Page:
Sunday, February 22, 2015

A Living Appreciation #1 - John Williams

John Williams was born in New York in February 1932 and is currently 83 years old.

To say he composed the music of my childhood would be an understatement, as his film scores for Steven Spielberg and George Lucas in particular have been so embedded in my mind that they are evocative of a time and place and a feeling more powerful than most pop songs of the same time.

Not only is his film music special and memorable and so closely associated with each film he scored, but his compositions have also transcended the films they inhabit to become instant mood setters or sign posts to certain moments in time.  His simple theme for the film Jaws came to represent the shark in Spielberg's masterful thriller, but it's also used all the time now to convey any impending danger.  His score for 1978's original Superman movie is now synonymous with flying and breaking free from earthly constraints and soaring.  The recent movie trailer for the new Jurassic Park film called Jurassic World featured just a few moments of his original score, and instantly viewers were transported back to that magical summer in 1993 when we first believed dinosaurs were back roaming the earth. And a burst of his original Star Wars music sent tingles down my spine while I watched the 88-second trailer for the new Star Wars movie coming later this year.  A glimpse of the Millennium Falcon and John's music transported me back to being 8-years old and watching Episode IV for the first time in 1977.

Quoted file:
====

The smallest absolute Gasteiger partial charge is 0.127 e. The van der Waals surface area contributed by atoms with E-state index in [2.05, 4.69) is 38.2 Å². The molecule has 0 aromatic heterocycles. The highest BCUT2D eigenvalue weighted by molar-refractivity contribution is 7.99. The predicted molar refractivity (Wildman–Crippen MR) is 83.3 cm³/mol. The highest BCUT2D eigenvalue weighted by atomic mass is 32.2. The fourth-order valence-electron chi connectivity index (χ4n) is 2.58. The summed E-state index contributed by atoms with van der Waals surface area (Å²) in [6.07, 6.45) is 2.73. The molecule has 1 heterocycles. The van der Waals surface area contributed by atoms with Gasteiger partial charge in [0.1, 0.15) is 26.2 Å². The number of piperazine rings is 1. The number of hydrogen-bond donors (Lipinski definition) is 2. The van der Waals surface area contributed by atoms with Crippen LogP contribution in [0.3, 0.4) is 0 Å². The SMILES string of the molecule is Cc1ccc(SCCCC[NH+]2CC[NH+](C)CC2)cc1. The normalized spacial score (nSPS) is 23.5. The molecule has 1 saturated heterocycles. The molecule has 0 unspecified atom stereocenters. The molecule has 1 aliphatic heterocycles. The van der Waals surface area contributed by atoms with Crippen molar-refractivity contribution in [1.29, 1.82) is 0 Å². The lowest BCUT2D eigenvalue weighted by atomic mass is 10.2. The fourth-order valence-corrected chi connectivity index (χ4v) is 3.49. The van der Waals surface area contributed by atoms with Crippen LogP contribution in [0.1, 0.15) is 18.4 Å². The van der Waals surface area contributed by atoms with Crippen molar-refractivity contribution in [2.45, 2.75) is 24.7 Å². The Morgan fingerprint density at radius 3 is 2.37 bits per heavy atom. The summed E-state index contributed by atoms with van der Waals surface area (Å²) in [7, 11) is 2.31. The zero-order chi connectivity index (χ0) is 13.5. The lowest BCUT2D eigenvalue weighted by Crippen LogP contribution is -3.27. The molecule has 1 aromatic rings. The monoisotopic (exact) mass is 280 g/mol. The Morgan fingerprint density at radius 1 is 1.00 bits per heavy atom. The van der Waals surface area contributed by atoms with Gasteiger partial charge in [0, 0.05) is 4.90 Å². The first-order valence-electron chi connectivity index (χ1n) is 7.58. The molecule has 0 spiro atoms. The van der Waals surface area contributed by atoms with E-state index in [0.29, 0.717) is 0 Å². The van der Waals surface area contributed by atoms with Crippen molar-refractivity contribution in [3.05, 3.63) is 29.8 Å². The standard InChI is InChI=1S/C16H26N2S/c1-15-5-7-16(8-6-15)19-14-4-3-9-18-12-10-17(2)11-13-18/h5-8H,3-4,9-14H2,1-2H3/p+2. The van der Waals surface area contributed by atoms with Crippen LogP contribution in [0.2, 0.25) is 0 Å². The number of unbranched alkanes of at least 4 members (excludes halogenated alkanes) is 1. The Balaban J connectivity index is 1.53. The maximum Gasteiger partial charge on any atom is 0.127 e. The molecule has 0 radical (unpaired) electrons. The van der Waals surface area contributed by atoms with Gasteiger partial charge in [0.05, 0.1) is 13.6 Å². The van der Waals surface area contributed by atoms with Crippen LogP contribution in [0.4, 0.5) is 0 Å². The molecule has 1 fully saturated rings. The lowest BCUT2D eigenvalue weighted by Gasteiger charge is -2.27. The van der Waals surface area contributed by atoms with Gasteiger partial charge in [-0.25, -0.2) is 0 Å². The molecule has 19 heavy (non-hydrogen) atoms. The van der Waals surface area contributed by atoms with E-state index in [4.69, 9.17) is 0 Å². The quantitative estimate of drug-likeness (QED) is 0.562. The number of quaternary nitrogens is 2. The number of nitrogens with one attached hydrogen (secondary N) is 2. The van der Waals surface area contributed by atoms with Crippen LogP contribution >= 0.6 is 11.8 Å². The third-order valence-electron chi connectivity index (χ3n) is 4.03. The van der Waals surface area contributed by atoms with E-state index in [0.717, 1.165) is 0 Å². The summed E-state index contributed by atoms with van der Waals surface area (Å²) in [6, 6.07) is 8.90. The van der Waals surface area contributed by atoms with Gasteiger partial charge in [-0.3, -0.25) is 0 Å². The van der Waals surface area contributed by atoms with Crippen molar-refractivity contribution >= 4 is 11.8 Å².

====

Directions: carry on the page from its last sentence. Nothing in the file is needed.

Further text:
Mr. Williams has been awarded many prizes, including 5 Academy Awards, over the years for his film scores.  But you can't quantify what his music has meant to me over the years.  And he's still reaching out to new generations of movie-goers, with his music for the first three Harry Potter films setting a tone that the other composers would follow and make that music and indelible part of their childhoods as well.

The whimsy and adventure and emotion in his scores for films as diverse as E.T., Raiders of the Lost Ark, Schindler's List, and Star Wars show that he is a man of extraordinary gifts as a film composter and conductor.  Many people talk about this band or that singer being the "soundtrack to our lives" and for sure I have a few of those as well.  But I spent much of my youth watching movies, and re-watching movies on this new 1980s technology called a VCR, that Mr. Williams's music is truly the soundtrack of my life and I want to say "Thank you" for so much great music and movie moments over the years.  I can't imagine a world without your film scores.

No comments: